What Faulkner meant was you need to let go of the bits of your writing you are holding onto selfishly. Those words, side plots, characters or turns of phrase that you personally love but, actually, if you are being truthful, don’t really advance your story in any way.
You might, for example, have thought of a killer line that just perfectly sums up an emotion or scene, it might have come to you in the middle of the night and you might have written it down with such excitement you couldn’t wait to get it into your story the next day…
However, when you tried there just wasn’t a place for it, you wanted to make it fit, but it didn’t. It couldn’t work.
Don’t force something no matter how much you love it. If it is not meant to be in your current story simply save it for the next one, and then let it go.”
So when should the killings happen?
Considering that this “kill your darlings” business sounds emotional and tough, you may want to know when to expect it, so that you can figure out when you’ll be through with it. Unfortunately, “kill your darlings” can apply at any stage of the game! For example:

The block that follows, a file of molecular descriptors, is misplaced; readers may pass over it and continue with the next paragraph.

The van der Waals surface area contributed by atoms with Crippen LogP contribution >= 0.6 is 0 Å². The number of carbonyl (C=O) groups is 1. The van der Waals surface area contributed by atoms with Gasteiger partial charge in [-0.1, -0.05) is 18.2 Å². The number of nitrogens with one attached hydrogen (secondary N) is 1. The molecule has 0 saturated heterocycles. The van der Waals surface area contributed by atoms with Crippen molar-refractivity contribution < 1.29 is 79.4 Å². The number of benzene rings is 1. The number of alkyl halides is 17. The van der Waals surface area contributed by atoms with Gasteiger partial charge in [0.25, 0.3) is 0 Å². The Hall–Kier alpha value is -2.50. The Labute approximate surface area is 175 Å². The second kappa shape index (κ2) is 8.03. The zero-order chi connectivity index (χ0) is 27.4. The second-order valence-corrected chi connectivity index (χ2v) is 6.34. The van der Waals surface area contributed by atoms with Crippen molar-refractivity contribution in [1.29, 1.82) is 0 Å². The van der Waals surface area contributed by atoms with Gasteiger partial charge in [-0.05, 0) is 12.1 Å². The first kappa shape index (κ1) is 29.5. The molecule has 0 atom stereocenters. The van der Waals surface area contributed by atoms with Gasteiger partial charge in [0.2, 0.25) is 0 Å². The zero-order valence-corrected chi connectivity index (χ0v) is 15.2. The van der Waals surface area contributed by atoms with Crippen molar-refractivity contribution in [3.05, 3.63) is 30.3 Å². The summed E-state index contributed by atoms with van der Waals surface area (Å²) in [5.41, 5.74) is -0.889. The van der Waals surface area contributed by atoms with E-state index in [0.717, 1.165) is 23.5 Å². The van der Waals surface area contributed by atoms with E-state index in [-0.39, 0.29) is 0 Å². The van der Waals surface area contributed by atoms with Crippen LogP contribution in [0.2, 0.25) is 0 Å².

- You may be forced to face the music after receiving a note from a friend or trusted colleague who read your piece and told you something wasn’t working.
- Or perhaps it’s your producer, who is giving you notes on the script before it goes into production.
- Maybe you’re on set, filming a scene, and your actor says “Ya know, I’m just not sure this is working…”
- Or maybe you’ve made it all the way to the editing suite before the note makes its way to you.
- Worse still, perhaps the film has been edited, and before you lock the final cut, a higher-up at the studio tells you, “You know that scene….? I don’t think it’s working…”
Though it may be safe to assume that it’s most likely you’ll come face to face with the decision to off one of your most precious creations early in the game – say, a first draft or first cut – your darlings may not really be safe until the project is complete.
Have you killed?
Have you ever had to kill a darling? We’d love to hear about your experiences in the comments below. Since this is something that nearly every writer and filmmaker has faced or will face at some point in their journey, it’d be fun to trade tales from the crypt!
Lauren McGrail, with